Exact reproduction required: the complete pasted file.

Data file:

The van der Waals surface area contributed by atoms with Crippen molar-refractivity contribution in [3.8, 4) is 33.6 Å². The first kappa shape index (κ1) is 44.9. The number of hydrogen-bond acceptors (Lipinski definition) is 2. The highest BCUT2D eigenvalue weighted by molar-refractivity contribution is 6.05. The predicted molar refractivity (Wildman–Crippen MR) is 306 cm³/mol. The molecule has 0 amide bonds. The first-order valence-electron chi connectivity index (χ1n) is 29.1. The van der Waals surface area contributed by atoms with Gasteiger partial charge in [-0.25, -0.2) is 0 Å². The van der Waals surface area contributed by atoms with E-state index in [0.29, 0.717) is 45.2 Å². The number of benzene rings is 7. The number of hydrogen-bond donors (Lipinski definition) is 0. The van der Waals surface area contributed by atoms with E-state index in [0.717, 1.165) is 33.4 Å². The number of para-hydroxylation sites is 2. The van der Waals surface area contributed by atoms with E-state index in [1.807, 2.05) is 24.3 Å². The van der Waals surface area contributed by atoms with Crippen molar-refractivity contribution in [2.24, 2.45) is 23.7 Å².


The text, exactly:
The van der Waals surface area contributed by atoms with Crippen molar-refractivity contribution in [3.8, 4) is 33.6 Å². The first kappa shape index (κ1) is 44.9. The number of hydrogen-bond acceptors (Lipinski definition) is 2. The highest BCUT2D eigenvalue weighted by molar-refractivity contribution is 6.05. The predicted molar refractivity (Wildman–Crippen MR) is 306 cm³/mol. The molecule has 0 amide bonds. The first-order valence-electron chi connectivity index (χ1n) is 29.1. The van der Waals surface area contributed by atoms with Gasteiger partial charge in [-0.25, -0.2) is 0 Å². The van der Waals surface area contributed by atoms with E-state index in [0.29, 0.717) is 45.2 Å². The number of benzene rings is 7. The number of hydrogen-bond donors (Lipinski definition) is 0. The van der Waals surface area contributed by atoms with E-state index in [0.717, 1.165) is 33.4 Å². The number of para-hydroxylation sites is 2. The van der Waals surface area contributed by atoms with E-state index in [1.807, 2.05) is 24.3 Å². The van der Waals surface area contributed by atoms with Crippen molar-refractivity contribution in [2.24, 2.45) is 23.7 Å².